NCSE's Scott tackles creationist Origin


NCSE's executive director Eugenie C. Scott was invited to debate Ray Comfort, a creationist in the news recently for his plans to distribute copies of the Origin of Species with his own introduction, on the God & Country blog of U.S. News & World Report. Comfort began the debate on October 29, 2009; Scott replied on October 30, 2009; Comfort responded on November 2, 2009; and Scott replied on November 3, 2009. The debate, according to Dan Gilgoff, who maintains the blog, elicited "more feedback than any other issue on this blog has received over any similar stretch in its not-quite-one-year of existence."

In her first post, Scott urged students to accept the free copy of the Origin that Comfort is offering, but not to waste time reading Comfort's introduction — especially the middle section. "[It's] a hopeless mess of long-ago-refuted creationist arguments," she observed, "teeming with misinformation about the science of evolution, populated by legions of strawmen, and exhibiting what can be charitably described as muddled thinking." After giving a number of examples of scientific errors in Comfort's introduction, she added, "I have faith that college students are sharp enough to realize that Comfort's take on Darwin and evolution is simply bananas."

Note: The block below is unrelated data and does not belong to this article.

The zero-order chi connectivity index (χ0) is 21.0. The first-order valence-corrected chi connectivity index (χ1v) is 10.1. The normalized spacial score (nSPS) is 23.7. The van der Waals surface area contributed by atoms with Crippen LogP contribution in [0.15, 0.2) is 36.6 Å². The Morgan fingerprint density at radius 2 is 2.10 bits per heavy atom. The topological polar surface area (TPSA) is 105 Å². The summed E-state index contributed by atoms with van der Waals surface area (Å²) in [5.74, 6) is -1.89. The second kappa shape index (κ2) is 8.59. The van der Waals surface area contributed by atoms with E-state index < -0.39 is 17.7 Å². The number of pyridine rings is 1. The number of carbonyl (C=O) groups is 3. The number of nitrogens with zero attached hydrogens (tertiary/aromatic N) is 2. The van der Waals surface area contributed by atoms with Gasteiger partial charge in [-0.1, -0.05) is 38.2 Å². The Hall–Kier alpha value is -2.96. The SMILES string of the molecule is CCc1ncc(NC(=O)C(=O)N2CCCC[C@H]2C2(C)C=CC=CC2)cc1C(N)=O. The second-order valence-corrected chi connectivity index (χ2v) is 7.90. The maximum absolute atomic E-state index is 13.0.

Scott also noted that the copy of Comfort's version of the Origin she was sent by the publisher was missing four chapters as well as Darwin's introduction. In his response, Comfort claimed that the next edition includes the missing material: "Not one word will be omitted." Scott observed, "It's still missing a crucial diagram from Chapter 4 as well as the epigraphs from Bacon and Whewell, which Darwin chose with care," and also wondered about the unexplained change of heart: "Elsewhere he wrote that it was 'abridged because it was too many pages (too expensive) for a giveaway.' But now he's going to try to give away even more copies of this more complete version?"

"I stick by my advice," Scott wrote in her second post. "Students who are interested in learning about science can skip Comfort's introduction, which, despite a few cosmetic revisions, remains a hopeless mess of long-ago-refuted creationist arguments." And she concluded, "Anyone who honestly examines the data supporting evolution — even a young-earth creationist [such as Bryan College's Todd C. Wood, whom Scott quoted as acknowledging, "Evolution is not a theory in crisis"] — concludes that the science is strong. If you reject evolution, you are doing it for religious reasons. You're entitled to your religious opinions — but not to your own scientific facts."